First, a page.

4. Ask “how can I help”, not “is there anything to do?” — Residents always want to say “no” to the last one, so don’t let them! Also, the more you find out how you can help, the better you will get at figuring out yourself what needs to be done, which brings me to the next point…
  5. Anticipate needs and be prepared — This, I think, was what really makes you stand out. You should always be thinking several steps ahead of what’s happening. If you don’t know how to do that, ask first to learn. Have everything you need on hand for rounds. Since I was on a surgical rotation, my pockets were literally full of staple removers, suture removers, gauze, tape of all kinds, baci, steristrips, etc. In the OR, you should at least know the procedure well enough that you can figure out what comes next. Do you need skin hooks or a certain kind of retractor? Do you need scissors? If you can figure out these things before it’s asked of you, it just makes you look extra good.
  6. Make your residents look good AKA be a good team player — It’s not always about making yourself look good, it’s about being in a team. When your resident is operating in front of the attending, do whatever you can to make it stupidly easy for them. Grab things for your resident so they don’t need to waste time getting it. If you know an answer and the resident doesn’t, absolutely DO NOT show off in front of an attending unless asked. Say good things about your residents (if they are honest) if an attending asks.
  7. There is no “free time” — If you find that you have free time on your rotation, you’re doing it wrong. I’m not saying you need to be a machine, except that’s what I’m saying. Even if there’s no work to be done, you should be reading about something – your patients, conditions, surgeries, recent literature, etc. You never know when you’ll be asked about something.
  8. Be professional/polite but also be yourself and try to feel the program — Because away rotations are sometimes considered month-long interviews, you need to be polite to everyone you meet (you never know when something might get back to someone). But at the same time, you should also be yourself and see where you belong in that program. For example, on my second away I was really cautious at first, but I found that by letting myself go a bit, I could still be polite and at the same time made friends with a bunch of the scrub nurses and anesthesiologists so that by the end, they were telling my attendings how much they loved working with me, and honestly, I missed them! It made me feel like I really belonged in that program, and that’s the kind of feeling you want to leave with.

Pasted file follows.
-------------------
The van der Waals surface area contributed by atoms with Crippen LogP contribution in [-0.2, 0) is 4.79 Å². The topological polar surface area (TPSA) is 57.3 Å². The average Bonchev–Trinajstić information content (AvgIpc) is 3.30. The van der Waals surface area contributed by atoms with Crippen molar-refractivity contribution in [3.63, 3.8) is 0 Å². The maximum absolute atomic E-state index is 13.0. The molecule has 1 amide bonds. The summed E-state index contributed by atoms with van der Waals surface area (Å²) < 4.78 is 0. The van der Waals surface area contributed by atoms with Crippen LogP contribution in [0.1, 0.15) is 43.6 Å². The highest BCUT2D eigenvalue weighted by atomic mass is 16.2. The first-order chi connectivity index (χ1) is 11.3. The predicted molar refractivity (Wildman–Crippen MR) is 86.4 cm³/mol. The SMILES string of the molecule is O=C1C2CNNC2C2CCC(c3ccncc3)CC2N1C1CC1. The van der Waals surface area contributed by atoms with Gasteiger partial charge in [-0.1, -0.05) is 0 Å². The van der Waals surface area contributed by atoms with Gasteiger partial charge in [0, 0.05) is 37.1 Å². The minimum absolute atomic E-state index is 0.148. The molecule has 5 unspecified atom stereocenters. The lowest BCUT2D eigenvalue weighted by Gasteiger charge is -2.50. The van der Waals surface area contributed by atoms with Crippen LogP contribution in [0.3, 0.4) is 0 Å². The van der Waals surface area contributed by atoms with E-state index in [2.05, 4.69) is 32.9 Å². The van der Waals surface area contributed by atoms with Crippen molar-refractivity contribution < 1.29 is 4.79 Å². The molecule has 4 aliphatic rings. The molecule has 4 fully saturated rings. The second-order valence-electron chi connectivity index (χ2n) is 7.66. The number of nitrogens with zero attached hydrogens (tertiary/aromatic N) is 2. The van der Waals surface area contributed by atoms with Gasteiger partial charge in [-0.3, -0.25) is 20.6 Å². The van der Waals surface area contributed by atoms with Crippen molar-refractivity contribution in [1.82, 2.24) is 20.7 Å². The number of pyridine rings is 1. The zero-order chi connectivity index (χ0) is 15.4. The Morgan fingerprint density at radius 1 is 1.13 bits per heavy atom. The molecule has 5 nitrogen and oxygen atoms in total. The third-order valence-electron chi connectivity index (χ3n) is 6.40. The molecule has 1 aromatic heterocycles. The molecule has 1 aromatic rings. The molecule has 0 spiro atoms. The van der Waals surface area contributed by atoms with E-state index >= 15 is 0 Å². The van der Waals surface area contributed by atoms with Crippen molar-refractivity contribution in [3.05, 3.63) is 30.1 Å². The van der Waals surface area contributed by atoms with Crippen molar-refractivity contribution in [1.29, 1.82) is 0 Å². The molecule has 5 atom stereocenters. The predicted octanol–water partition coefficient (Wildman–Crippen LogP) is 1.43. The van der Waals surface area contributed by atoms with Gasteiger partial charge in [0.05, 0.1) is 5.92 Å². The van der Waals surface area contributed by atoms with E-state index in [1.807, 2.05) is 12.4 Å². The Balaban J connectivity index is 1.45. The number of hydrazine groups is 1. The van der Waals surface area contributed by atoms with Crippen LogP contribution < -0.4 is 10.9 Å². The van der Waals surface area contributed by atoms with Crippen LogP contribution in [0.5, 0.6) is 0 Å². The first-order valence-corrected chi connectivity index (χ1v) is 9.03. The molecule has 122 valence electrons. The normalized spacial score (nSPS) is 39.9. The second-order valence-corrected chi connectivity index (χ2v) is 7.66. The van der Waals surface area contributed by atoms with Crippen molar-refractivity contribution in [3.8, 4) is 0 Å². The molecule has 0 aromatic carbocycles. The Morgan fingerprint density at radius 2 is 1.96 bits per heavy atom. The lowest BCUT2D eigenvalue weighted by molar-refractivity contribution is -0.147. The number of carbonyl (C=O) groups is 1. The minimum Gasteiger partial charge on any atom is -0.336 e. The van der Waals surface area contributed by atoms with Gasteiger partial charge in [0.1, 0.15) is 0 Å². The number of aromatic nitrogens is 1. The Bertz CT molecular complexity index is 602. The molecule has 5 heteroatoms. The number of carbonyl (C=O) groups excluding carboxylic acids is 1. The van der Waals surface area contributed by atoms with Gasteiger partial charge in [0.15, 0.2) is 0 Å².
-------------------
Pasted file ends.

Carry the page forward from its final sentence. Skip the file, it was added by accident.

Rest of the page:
Mid-rotation — At about halfway through your rotation, you should try to get at least an informal evaluation by a resident and an attending (multiples if possible). Ask them to be honest, and most importantly, ask them how you can improve. It never feels good to be told that one is “bad” in any way, but you want to be the best you can be so let them give you pointers NOW while you still have time to show them you can change. For example, on my first rotation I was told that I seemed a little unprepared for surgeries. While that upset me a little bit because I thought I wasn’t, clearly I wasn’t studying enough, so I took the next few weeks to really read up as much as I could for surgeries. By the end of the rotation, that same resident told me I ended with the same knowledge as at least a PGY2 level.

End of rotation

  1. If you have to give a presentation — make sure you pick a topic that at least some of the senior residents, who likely have seen other medical students rotate through, approve of. Usually, I try to pick a topic related to a patient that I’ve seen at some point so that you can have some clinical context. I did not repeat a single talk I gave, which meant I had to research for three; in the end, I’m not too upset about that because it meant that I learned A TON about three areas in my field, score! Pick sources that are in the literature, ideally from big-name journals if you can. Make sure you thoroughly read the articles and understand the experiments. Don’t make your powerpoint all words. Have summary slides. Run your presentation by a resident if possible before presenting to attendings.
  2. Ask for more feedback — When you’re done, you want to gauge how you did. Try to schedule meetings with attendings a week before your last week so you’re not just chasing them down to ask for feedback. This is the time to…
  3. Consider asking for a LOR — If you think you made a good impression, and it should not be hard to figure that out because hopefully you’ve been getting feedback along the way, you can consider asking for a letter. There’s a bunch of stuff out there about who to ask; in the end, I think you should ask whoever knew you the best and would write you the best letter, be that a chairman or not. Make sure that if you do ask for a letter, you have everything ready (personal statement draft at the very least and a CV).
  4. If you have an interview while you are there — Treat this like any other interview. Dress nice and look good. Make sure you’ve prepped before about the basic questions (“tell me about yourself”, “why this specialty”, “why this program”). Practice your answers. Be confident but be yourself. Be polite and professional to everyone you meet.

Whew, that was long and hopefully comprehensive. If you have any questions, leave them down below!